Research libraries can have a transformative impact on scholarship, research, and learning through their collections and expertise of their staff. However, it is their physical and virtual spaces that constitute the places where ideas are conceived and knowledge is created and shared by diverse communities.  

As part of placing greater focus on equality, diversity, and inclusion, research libraries are increasingly concerned with making these spaces more inclusive through responding to their communities’ diverse needs. Yet, how do we design and develop spaces which are accessible and champion equality through encouraging different voices to be heard?

This event, that was held on 1 December 2022, aimed to showcase how research libraries are designing and reinventing their buildings and spaces with the aim of becoming more inclusive places where people from various backgrounds can work, explore, and learn. 

Launching a Family Study Room at the University of York Library
Kirsty Lingstadt, Director of Library, Archives and Learning Services at the University of York
David Brown, Academic Liaison Librarian at the University of York

In this presentation we’ll explore the development of our Family Study Room at the University of York Library. We’ll consider the origins of the room as the winner of our student innovation competition, LibInspo, and explain how we worked with students with children and various other stakeholders to make the space a reality. We’ll provide an overview of the development of the room including our planning and design process and we’ll provide some early feedback from students with children during our initial review period.

Kirsty Lingstadt is Director of Library, Archives and Learning Services at the University of York. She leads on the development of services across a range of different areas with a focus on ensuring that these respond to user needs.

David Brown is an Academic Liaison Librarian at the University of York. David co-managed the LibInspo competition which first inspired the Family Study Room, and has subsequently been part of the project team responsible for developing and launching the room.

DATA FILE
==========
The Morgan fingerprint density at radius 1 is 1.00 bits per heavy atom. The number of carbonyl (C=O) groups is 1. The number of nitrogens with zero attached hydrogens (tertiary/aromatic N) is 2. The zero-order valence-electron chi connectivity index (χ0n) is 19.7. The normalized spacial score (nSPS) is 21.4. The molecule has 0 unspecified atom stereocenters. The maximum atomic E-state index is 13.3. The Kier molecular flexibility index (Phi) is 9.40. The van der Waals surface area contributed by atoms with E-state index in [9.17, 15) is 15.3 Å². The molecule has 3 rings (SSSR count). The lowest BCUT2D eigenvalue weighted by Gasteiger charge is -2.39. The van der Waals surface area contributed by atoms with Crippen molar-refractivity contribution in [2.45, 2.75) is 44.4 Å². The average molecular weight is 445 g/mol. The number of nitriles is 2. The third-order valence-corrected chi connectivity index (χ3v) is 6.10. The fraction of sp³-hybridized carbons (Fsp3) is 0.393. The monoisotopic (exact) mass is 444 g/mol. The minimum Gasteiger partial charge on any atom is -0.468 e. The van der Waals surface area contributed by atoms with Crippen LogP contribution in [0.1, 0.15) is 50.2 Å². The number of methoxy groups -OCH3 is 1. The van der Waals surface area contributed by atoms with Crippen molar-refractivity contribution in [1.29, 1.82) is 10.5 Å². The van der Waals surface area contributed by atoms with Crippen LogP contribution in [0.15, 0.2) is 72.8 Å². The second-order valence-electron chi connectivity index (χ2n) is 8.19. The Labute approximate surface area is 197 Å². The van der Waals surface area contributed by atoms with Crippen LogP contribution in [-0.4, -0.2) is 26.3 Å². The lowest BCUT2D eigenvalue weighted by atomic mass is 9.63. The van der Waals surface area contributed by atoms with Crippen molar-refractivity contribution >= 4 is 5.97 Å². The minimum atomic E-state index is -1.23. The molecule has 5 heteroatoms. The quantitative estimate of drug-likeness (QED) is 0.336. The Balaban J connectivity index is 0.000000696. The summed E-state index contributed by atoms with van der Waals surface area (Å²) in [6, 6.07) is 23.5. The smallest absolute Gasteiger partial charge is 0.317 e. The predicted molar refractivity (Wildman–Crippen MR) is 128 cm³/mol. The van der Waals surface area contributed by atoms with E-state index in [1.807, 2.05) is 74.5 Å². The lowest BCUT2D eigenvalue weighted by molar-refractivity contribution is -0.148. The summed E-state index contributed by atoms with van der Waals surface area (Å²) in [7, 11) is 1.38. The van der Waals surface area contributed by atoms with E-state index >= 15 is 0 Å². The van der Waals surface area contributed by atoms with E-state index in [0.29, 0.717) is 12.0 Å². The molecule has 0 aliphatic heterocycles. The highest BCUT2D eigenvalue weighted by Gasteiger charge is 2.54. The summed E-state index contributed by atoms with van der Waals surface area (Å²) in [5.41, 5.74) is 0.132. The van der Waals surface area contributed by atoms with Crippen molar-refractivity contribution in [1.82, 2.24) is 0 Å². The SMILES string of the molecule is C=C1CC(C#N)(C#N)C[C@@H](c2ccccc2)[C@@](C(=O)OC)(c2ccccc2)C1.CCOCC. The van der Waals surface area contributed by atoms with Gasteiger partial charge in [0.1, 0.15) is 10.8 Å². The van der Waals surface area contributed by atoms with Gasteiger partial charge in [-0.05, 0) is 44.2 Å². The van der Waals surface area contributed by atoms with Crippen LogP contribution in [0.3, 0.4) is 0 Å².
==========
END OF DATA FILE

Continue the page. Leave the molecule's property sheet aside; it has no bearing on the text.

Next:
Making the library a space where everyone belongs and can contribute to our distinctiveness
Phil Cheeseman, Associate Director for Academic Services in the Library, Lancaster University

In April 2021, Lancaster University Library opened a new extension, providing additional study space as well as dedicated spaces to support teaching, research and engagement activities. Concurrent with this we launched our new vision, The Library Towards 2025, which places Equality, Diversity and Inclusion at the heart of all we do; with a commitment to connect, innovate and include.

This presentation will share our experiences of using the new spaces, the opportunities they have provided for new connections and partnerships, the actions we’ve taken to be more inclusive and how we celebrate our diverse communities.

Phil Cheeseman is Associate Director for Academic Services in the Library at Lancaster University. His areas of responsibility include teaching, engagement and library special collections and archives. Phil took a lead role in the planning and development of the library extension and in development of the library vision. In addition to his role at Lancaster, Phil is the staff development lead for Academic Libraries North and Co-convenor for the RLUK Associate Directors Network.

Accessibility in Library Services: a holistic approach to an accessible campus
Oliver Ireson, Head of Learning Space Development, University of Birmingham

Oliver will be giving an accessibility-focussed tour of the new main library building at the University of Birmingham, before widening the scope to discuss how those principles of inclusion are applied to various other student-facing services across campus.

Oliver Ireson has worked at UoB for over 15 years, fulfilling various roles related to teaching and learning space design and support. His current role as Head of Learning Space Development, based within Library Services, involves managing the ongoing development of centrally managed teaching and study spaces across campus.

About RLUK’s Space Programme

This meeting is part of RLUK’s Space Programme, a series of events and resources to explore and support its members around spatial redesign and capital-build projects. The programme provides a forum through which colleagues can share their knowledge and experience in a collegiate and supportive environment.

Previous events:

Library spaces in the campus of the future 

Hybrid and blended working approaches and the role of space in libraries